The loss or theft abroad of a U.S. passport should be reported immediately to the local police and the nearest U.S. embassy or consulate. U.S. citizens can refer to the Department of State's pamphlet, A Safe Trip Abroad, for ways to promote a more trouble-free journey. This publication and others, such as Tips for Travelers to the Caribbean, are available by mail from the Superintendent of Documents, U.S. Government Printing Office, Washington, D.C. 20402, or via the Bureau of Consular Affairs.

MEDICAL FACILITIES: Good medical care is available. The hospital performs general surgery and has intensive care units. Serious or complex medical problems will likely require medical evacuation to the United States.

MEDICAL INSURANCE: The Department of State strongly urges Americans to consult with their medical insurance company prior to traveling abroad to confirm whether their policy applies overseas and if it will cover emergency expenses such as a medical evacuation. U.S. medical insurance plans seldom cover health costs incurred outside the United States unless supplemental coverage is purchased. Further, U.S. Medicare and Medicaid programs do not provide payment for medical services outside the United States. However, many travel agents and private companies offer insurance plans that will cover health care expenses incurred overseas, including emergency services such as medical evacuations.

When making a decision regarding health insurance, Americans should consider that many foreign doctors and hospitals require payment in cash prior to providing service and that a medical evacuation to the United States may cost well in excess of $50,000. Uninsured travelers who require medical care overseas often face extreme difficulties. When consulting with your insurer prior to your trip, please ascertain whether payment will be made to the overseas healthcare provider or if you will be reimbursed later for expenses that you incur. Some insurance policies also include coverage for psychiatric treatment and for disposition of remains in the event of death.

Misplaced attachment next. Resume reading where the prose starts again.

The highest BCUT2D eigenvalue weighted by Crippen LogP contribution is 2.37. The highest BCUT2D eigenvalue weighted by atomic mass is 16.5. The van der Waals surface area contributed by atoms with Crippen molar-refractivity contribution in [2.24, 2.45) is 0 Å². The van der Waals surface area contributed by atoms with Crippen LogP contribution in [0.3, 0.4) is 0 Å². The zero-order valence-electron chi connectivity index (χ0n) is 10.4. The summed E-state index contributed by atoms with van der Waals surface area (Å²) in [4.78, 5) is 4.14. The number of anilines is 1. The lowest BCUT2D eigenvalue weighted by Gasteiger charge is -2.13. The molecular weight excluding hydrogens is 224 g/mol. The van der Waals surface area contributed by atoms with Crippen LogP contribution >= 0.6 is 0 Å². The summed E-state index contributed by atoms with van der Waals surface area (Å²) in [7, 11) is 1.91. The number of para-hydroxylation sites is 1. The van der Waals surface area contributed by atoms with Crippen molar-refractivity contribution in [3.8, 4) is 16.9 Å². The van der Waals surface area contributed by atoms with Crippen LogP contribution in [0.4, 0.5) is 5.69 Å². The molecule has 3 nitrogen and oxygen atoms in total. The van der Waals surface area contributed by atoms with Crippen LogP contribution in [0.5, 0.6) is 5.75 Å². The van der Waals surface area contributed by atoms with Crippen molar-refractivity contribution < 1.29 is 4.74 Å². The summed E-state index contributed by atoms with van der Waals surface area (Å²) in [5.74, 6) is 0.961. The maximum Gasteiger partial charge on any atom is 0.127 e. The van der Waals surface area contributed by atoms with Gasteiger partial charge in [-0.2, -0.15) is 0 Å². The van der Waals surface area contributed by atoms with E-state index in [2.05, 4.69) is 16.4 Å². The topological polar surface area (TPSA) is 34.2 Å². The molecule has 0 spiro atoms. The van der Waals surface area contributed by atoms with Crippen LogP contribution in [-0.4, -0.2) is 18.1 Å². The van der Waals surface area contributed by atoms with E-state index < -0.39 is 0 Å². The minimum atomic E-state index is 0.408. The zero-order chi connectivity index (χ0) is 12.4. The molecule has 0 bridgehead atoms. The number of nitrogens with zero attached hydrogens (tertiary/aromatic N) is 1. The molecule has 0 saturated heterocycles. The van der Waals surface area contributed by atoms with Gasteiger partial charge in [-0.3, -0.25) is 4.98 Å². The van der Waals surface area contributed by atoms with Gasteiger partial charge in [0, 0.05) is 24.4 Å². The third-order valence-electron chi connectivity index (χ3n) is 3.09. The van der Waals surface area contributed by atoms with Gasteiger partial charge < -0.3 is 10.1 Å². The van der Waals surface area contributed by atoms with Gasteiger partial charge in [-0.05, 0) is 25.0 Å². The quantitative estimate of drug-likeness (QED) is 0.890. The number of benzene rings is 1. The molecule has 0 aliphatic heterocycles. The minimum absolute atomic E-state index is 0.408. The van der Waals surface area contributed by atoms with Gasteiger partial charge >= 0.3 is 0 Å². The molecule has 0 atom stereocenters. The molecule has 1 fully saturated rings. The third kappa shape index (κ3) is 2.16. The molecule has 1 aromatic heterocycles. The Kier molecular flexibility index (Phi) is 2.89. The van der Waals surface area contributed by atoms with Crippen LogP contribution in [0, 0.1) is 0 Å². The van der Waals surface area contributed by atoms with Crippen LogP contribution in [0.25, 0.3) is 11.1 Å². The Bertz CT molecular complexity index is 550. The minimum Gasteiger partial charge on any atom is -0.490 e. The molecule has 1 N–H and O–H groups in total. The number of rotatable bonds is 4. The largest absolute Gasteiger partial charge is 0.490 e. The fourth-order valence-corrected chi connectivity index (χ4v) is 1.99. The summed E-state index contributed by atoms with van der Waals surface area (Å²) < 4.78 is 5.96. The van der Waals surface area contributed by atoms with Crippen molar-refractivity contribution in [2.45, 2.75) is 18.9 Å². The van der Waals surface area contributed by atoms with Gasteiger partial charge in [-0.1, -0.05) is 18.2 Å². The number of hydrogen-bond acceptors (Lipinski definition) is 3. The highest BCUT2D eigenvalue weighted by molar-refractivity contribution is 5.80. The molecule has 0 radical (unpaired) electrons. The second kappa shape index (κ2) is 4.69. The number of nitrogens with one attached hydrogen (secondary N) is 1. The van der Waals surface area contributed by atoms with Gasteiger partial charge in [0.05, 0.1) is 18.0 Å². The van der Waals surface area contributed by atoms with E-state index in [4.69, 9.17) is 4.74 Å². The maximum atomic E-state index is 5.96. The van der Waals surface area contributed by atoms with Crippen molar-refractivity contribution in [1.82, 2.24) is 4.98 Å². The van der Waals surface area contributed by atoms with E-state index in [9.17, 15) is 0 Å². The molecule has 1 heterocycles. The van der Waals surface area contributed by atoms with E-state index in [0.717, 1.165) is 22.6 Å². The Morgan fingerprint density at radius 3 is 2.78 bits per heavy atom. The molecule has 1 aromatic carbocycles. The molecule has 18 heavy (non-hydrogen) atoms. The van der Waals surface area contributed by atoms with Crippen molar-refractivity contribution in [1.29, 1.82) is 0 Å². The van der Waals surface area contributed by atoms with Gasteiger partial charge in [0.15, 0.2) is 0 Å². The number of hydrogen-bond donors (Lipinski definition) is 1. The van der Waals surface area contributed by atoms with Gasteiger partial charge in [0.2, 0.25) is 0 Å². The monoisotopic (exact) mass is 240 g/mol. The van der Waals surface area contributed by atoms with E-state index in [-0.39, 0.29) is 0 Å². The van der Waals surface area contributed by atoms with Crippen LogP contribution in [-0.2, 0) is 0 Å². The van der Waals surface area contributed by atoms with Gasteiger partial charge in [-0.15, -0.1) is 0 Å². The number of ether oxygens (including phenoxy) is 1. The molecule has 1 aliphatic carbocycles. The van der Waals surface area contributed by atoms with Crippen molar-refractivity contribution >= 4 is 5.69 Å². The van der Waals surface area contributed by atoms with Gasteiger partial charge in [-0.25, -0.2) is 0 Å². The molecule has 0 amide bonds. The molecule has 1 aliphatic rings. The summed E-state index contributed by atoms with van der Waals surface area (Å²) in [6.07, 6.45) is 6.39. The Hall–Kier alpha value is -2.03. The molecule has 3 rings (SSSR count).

Useful information on medical emergencies abroad, including overseas insurance programs, is provided in the Department of State's Bureau of Consular Affairs brochure, Medical Information for Americans Traveling Abroad, available via the Bureau of Consular Affairs home page or autofax: (202) 647-3000.

OTHER HEALTH INFORMATION: Information on vaccinations and other health precautions may be obtained from the Centers for Disease Control and Prevention's hotline for international travelers at 1-877-FYI-TRIP (1-877-394-8747); fax 1-888-CDC-FAXX (1-888-232-3299); or via the CDC's Internet site.

TRAFFIC SAFETY AND ROAD CONDITIONS: While in a foreign country, U.S. citizens may encounter road conditions that differ significantly from those in the United States. The information below concerning Bermuda is provided for general reference only, and it may not be totally accurate in a particular location or circumstance.

Safety of Public Transportation: Excellent
Urban Road Conditions/Maintenance: Fair
Rural Road Conditions/Maintenance: Fair
Availability of Roadside Assistance: Poor

Driving in Bermuda is on the left side of the road. The maximum speed limit in Hamilton is 25 kph (15 mph); 35 kph (21 mph) on the rest of the island. Under Bermudian law, non-residents are not allowed to own, rent, or drive four-wheeled vehicles. Non-residents must rely on taxis, the excellent local bus system, or motor scooters. Traffic is moderate, and Bermudians generally follow the rules of the road. Licensing and registration are strictly enforced, as are driving and parking regulations. Because Bermuda does not allow the importation of used vehicles, most vehicles are in good condition.